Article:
Quebec invests $2.1M to help endangered belugas in the St. Lawrence

Run by the Université du Québec en Outaouais (UQO), the five-year program involves developing a 3D simulation system to track how boats and whales move and interact in the waterway.

3D simulation program will track how boats and whales move and interact in the waterway

Marine biologist Robert Michaud says he expects a significant increase in marine traffic in the river, which will have an impact on the whale population. (Submitted by Levon Drover)

The Quebec government has announced it will invest $2.1 million in a program that tracks the movements of marine animals and boats in the St. Lawrence, a decision it says could be a step toward saving the endangered beluga whale.

Run by the Université du Québec en Outaouais (UQO), the five-year program involves developing simulation technology to monitor how boats and whales move and interact in the waterway.

"The Quebec government is highly concerned about protecting the habitat of the St. Lawrence belugas," said Luc Blanchette, the minister of forests, fauna and parks, in a statement.

The simulation program "will allow us to learn more about this population that's in a precarious situation, and determine what steps we need to take to help in its recovery," Blanchette said.

Robert Michaud, a marine biologist and director of the Group for Research and Education on Marine Mammals in Tadoussac, said he would like to see the province focus more on marine protection, and less on development.

That's what the government's investment is all about, he said.

"There is something that we're doing wrong," Michaud told CBC Homerun's Shawn Apel. "One thing that we might do right is to better evaluate our development projects."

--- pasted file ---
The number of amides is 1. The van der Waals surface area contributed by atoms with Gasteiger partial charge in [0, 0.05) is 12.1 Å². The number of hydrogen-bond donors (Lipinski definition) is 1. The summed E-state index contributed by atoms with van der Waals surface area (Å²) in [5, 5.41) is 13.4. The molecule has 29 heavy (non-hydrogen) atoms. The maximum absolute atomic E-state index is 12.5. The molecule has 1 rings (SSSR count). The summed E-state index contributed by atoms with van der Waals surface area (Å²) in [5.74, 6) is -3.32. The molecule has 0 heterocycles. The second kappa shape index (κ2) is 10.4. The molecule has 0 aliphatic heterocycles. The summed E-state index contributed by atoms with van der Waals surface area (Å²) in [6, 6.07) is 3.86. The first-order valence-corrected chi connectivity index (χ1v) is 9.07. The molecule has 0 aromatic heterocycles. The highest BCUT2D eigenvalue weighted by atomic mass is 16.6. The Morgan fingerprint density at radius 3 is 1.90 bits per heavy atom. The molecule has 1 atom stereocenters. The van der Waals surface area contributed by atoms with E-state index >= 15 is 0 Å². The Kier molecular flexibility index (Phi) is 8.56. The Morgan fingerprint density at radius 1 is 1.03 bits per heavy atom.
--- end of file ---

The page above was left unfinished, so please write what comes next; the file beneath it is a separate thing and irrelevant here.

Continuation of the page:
'Video game' of the St. Lawrence

The simulation model is being developed by Dr. Clément Chion, the scientific program manager at UQO, who will be trying to make it easier for scientists to collect 3D data from the St. Lawrence Estuary.

"Just imagine a big video game where you portray the St. Lawrence Estuary in three dimensions," Michaud said.

Robert Michaud said the belugas' survival could depend on how humans cohabit with them. (Radio-Canada)

In the simulation, scientists will be able to visualize noise footprints created by boats that will eventually encounter the belugas, who live in the St. Lawrence Estuary area.

"This model helps us to evaluate the relative impact of different scenarios," Michaud said.

From there, he says, the government will have the tools to make decisions that would limit or concentrate traffic in certain areas and ultimately reduce the impact on the whale populations.

Michaud said he expects the province's maritime strategy — a plan unveiled in 2015 to develop the maritime economy in Quebec — would increase traffic in the St. Lawrence, which will have an impact on the whales.

"The idea of the simulation model is to put that data at our service to make the best prediction and make the best evaluation before increasing traffic in the St. Lawrence."

Beluga population declining

According to Michaud, the belugas have a long history of interacting with humans.

A few years ago, however, it came to light that the beluga population was in a slow decline.

"Now, we have a population of less than 1,000 belugas," he said.

Pollution, human disturbances, the degradation of their habitat, and a lack of food are among the factors contributing to their decline, Fisheries and Oceans Canada says.

The belugas are also at risk of being hit by boats, and can sometimes become entangled in fishing nets.

With files from CBC Montreal's Homerun